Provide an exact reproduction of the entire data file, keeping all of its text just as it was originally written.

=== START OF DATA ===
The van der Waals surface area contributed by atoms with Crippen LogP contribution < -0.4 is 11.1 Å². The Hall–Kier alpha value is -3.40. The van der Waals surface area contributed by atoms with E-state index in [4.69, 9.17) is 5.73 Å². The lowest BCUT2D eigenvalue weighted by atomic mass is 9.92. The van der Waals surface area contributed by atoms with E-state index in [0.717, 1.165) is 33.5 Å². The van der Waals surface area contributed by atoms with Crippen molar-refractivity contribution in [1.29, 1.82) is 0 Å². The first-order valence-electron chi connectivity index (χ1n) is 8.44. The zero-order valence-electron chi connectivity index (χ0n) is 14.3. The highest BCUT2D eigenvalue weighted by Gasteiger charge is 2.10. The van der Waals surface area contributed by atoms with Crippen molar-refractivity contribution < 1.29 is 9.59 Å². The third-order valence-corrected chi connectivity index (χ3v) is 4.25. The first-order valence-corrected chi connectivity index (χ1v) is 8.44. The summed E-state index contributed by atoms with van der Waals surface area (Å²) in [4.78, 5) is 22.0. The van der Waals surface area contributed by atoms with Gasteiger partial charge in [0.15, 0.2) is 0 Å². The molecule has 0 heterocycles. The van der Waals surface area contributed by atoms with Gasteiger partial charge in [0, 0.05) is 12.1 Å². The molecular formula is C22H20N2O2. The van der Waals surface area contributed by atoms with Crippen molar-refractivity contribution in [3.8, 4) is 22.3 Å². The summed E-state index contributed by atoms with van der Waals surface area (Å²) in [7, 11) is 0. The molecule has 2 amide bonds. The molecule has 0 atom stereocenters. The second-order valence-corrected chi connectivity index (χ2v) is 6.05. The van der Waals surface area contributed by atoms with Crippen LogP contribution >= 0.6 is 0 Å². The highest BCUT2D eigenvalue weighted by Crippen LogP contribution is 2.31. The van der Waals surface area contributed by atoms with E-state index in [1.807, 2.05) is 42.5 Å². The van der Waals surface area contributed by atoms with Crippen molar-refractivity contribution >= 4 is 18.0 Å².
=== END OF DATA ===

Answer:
The van der Waals surface area contributed by atoms with Crippen LogP contribution < -0.4 is 11.1 Å². The Hall–Kier alpha value is -3.40. The van der Waals surface area contributed by atoms with E-state index in [4.69, 9.17) is 5.73 Å². The lowest BCUT2D eigenvalue weighted by atomic mass is 9.92. The van der Waals surface area contributed by atoms with E-state index in [0.717, 1.165) is 33.5 Å². The van der Waals surface area contributed by atoms with Crippen molar-refractivity contribution in [1.29, 1.82) is 0 Å². The first-order valence-electron chi connectivity index (χ1n) is 8.44. The zero-order valence-electron chi connectivity index (χ0n) is 14.3. The highest BCUT2D eigenvalue weighted by Gasteiger charge is 2.10. The van der Waals surface area contributed by atoms with Crippen molar-refractivity contribution < 1.29 is 9.59 Å². The third-order valence-corrected chi connectivity index (χ3v) is 4.25. The first-order valence-corrected chi connectivity index (χ1v) is 8.44. The summed E-state index contributed by atoms with van der Waals surface area (Å²) in [4.78, 5) is 22.0. The van der Waals surface area contributed by atoms with Gasteiger partial charge in [0.15, 0.2) is 0 Å². The molecule has 0 heterocycles. The van der Waals surface area contributed by atoms with Gasteiger partial charge in [0, 0.05) is 12.1 Å². The molecular formula is C22H20N2O2. The van der Waals surface area contributed by atoms with Crippen molar-refractivity contribution in [3.8, 4) is 22.3 Å². The summed E-state index contributed by atoms with van der Waals surface area (Å²) in [7, 11) is 0. The molecule has 2 amide bonds. The molecule has 0 atom stereocenters. The second-order valence-corrected chi connectivity index (χ2v) is 6.05. The van der Waals surface area contributed by atoms with Crippen LogP contribution >= 0.6 is 0 Å². The highest BCUT2D eigenvalue weighted by Crippen LogP contribution is 2.31. The van der Waals surface area contributed by atoms with E-state index in [1.807, 2.05) is 42.5 Å². The van der Waals surface area contributed by atoms with Crippen molar-refractivity contribution >= 4 is 18.0 Å².